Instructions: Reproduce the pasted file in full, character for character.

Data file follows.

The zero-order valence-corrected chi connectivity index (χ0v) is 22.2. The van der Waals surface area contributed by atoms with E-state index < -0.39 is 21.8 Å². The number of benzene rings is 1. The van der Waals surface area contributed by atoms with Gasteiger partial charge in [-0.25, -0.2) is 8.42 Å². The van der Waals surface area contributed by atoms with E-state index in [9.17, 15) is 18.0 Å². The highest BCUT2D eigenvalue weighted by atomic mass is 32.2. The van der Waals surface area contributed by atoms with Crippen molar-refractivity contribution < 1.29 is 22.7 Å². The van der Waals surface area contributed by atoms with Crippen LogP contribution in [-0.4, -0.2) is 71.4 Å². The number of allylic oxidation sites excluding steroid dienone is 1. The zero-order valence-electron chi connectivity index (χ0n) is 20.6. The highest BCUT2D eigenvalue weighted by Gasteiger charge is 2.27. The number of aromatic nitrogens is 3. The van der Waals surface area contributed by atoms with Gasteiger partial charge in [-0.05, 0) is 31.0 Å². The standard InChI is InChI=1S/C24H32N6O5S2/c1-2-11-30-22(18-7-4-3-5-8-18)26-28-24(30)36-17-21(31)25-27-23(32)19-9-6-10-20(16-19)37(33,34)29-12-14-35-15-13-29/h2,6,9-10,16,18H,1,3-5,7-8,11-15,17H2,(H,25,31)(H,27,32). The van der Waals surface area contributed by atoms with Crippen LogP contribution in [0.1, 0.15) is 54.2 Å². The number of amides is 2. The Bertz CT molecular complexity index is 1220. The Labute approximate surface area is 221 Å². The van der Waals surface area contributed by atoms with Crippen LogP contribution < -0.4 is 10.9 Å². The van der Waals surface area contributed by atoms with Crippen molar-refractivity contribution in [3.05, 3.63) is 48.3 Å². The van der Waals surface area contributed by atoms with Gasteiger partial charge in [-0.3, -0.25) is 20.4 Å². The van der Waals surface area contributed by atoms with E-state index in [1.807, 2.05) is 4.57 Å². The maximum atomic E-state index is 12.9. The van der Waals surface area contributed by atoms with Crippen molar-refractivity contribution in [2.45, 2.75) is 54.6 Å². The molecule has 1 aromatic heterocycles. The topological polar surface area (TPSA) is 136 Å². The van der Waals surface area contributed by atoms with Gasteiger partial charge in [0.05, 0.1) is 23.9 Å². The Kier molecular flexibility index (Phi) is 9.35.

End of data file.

The zero-order valence-corrected chi connectivity index (χ0v) is 22.2. The van der Waals surface area contributed by atoms with E-state index < -0.39 is 21.8 Å². The number of benzene rings is 1. The van der Waals surface area contributed by atoms with Gasteiger partial charge in [-0.25, -0.2) is 8.42 Å². The van der Waals surface area contributed by atoms with E-state index in [9.17, 15) is 18.0 Å². The highest BCUT2D eigenvalue weighted by atomic mass is 32.2. The van der Waals surface area contributed by atoms with Crippen molar-refractivity contribution < 1.29 is 22.7 Å². The van der Waals surface area contributed by atoms with Crippen LogP contribution in [-0.4, -0.2) is 71.4 Å². The number of allylic oxidation sites excluding steroid dienone is 1. The zero-order valence-electron chi connectivity index (χ0n) is 20.6. The highest BCUT2D eigenvalue weighted by Gasteiger charge is 2.27. The number of aromatic nitrogens is 3. The van der Waals surface area contributed by atoms with Gasteiger partial charge in [-0.05, 0) is 31.0 Å². The standard InChI is InChI=1S/C24H32N6O5S2/c1-2-11-30-22(18-7-4-3-5-8-18)26-28-24(30)36-17-21(31)25-27-23(32)19-9-6-10-20(16-19)37(33,34)29-12-14-35-15-13-29/h2,6,9-10,16,18H,1,3-5,7-8,11-15,17H2,(H,25,31)(H,27,32). The van der Waals surface area contributed by atoms with Crippen LogP contribution in [0.1, 0.15) is 54.2 Å². The number of amides is 2. The Bertz CT molecular complexity index is 1220. The Labute approximate surface area is 221 Å². The van der Waals surface area contributed by atoms with Crippen LogP contribution < -0.4 is 10.9 Å². The van der Waals surface area contributed by atoms with Crippen molar-refractivity contribution in [3.05, 3.63) is 48.3 Å². The van der Waals surface area contributed by atoms with Gasteiger partial charge in [-0.3, -0.25) is 20.4 Å². The van der Waals surface area contributed by atoms with E-state index in [1.807, 2.05) is 4.57 Å². The maximum atomic E-state index is 12.9. The van der Waals surface area contributed by atoms with Crippen molar-refractivity contribution in [2.45, 2.75) is 54.6 Å². The molecule has 1 aromatic heterocycles. The topological polar surface area (TPSA) is 136 Å². The van der Waals surface area contributed by atoms with Gasteiger partial charge in [0.05, 0.1) is 23.9 Å². The Kier molecular flexibility index (Phi) is 9.35.